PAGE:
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Subject: Re: curvature and radius of curvature of a plane curve
Date: Mon, 10 Aug 2009 17:41:02 +0000 (UTC)
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"Michael Snyder" <sirzerp@mathworks.com> wrote in message <h5pcvf$903$1@fred.mathworks.com>...
> Hi Roger,
> 
> Good points.  I have worked with the images for so long that I had forgotten that there was an implicit reference point for cw and ccw.  I feel silly; an arc segment would have to have beginning point for it to have a cw or ccw direction.  
> 
> Assume there is a reference point directly in the center of the matrix and I want to evaluate each arc&#8217;s cw or ccw direction in regards to that center reference.  In other words, the closest endpoint of an arc segment to the center, is defined as the beginning point for a segment.
> 
> Think of the physics cloud chamber photographs of electron and positron paths.  It is easy just to look at the decaying spiral paths and know if it was an electron or positron. I had completely forgotten that an EM field was the implicit reference frame for such detectors.
> 
> I am not dealing with complete spirals, but with just some spiral arcs (less than 2pi of curvature) decaying into a center point.  My problem being that have both possible types, cw and ccw arcs crossing each other in the same image and I want write a program to separate them into two images.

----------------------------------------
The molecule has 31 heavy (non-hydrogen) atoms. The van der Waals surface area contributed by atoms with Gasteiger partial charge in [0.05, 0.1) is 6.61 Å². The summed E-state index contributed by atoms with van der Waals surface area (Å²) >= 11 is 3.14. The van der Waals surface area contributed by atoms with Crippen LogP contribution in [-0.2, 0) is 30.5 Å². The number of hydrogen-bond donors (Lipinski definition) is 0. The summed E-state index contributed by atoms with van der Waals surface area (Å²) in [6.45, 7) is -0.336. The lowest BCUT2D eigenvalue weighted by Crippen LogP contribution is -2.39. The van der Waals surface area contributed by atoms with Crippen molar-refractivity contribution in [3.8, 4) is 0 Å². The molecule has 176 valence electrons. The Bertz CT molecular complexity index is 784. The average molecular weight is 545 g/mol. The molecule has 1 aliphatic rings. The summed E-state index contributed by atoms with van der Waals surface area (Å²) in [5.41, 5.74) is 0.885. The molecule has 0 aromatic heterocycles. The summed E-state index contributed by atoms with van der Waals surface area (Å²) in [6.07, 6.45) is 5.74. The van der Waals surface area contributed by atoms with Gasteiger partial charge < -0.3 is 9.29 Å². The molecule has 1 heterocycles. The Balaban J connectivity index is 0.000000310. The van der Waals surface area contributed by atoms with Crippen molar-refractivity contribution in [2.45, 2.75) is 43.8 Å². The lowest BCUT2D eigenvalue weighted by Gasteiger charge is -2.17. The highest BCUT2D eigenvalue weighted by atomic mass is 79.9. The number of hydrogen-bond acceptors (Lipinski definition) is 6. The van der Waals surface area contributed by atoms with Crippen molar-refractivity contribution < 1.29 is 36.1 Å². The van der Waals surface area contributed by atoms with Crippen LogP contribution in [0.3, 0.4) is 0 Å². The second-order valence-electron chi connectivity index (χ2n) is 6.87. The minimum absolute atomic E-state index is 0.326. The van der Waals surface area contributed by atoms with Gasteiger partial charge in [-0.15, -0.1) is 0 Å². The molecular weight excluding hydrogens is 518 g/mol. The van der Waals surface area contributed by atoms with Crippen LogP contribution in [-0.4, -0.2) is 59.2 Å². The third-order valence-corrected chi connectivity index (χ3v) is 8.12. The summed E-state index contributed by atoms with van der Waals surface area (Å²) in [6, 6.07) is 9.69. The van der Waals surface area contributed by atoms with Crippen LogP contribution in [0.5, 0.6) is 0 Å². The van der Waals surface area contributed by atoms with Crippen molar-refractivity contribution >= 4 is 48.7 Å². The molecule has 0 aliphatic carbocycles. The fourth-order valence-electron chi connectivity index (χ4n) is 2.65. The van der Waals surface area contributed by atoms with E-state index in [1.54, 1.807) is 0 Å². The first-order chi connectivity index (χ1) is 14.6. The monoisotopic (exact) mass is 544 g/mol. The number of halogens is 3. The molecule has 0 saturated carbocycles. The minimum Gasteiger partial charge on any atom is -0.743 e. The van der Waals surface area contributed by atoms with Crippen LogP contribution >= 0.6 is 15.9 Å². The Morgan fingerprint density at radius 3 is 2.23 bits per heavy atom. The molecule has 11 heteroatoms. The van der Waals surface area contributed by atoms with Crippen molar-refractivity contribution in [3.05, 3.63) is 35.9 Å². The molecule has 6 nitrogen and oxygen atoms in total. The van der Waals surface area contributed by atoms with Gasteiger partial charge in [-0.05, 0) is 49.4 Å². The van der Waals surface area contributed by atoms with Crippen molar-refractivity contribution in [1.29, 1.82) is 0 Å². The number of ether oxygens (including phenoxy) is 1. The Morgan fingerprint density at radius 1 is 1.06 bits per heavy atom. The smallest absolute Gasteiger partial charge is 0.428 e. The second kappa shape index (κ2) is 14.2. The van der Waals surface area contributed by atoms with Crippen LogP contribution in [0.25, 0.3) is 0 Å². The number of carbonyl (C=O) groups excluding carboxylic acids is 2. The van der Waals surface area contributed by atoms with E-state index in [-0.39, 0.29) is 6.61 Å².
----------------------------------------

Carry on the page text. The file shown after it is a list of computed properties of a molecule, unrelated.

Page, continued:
> 
> So I have to find the lines, and find out which end point of the line is closest to the center, and then characterize each line as cw or ccw, and then separate a complex image into two simpler ones.  No Problem.   <smile>
> 
> I think I can do most of that with a radial search, but not sure about the characterizing the cw or ccw directions.  On a side note, wonder if there is already code out there from particle physics, evaluating overlaying particle spirals would be a much harder task.
> 
> Thanks,
> Michael

Hello again Michael,

  Your criterion, "the closest endpoint of an arc segment to the center, is defined as the beginning point for a segment", would do the job all right, but it seems very unnatural to me.  How is such a "reference" center related to "spiral arcs ... decaying into a center point"?  A spiral arc decaying toward a central point, as opposed to a strictly circular arc, does indeed have an inherent clockwise versus counterclockwise orientation, assuming the decay process is sufficiently evident in the arc's varying curvature.  Why not use this direction of "decay" as your criterion rather than some artificial reference point in the "center of the matrix"?

  Of course all this begs the most fundamental question.  Such determinations of clockwise versus counterclockwise orientation are vastly simpler than the truly formidable task of detecting intersecting arcs in the first place and then separating them from one another.
 
Roger Stafford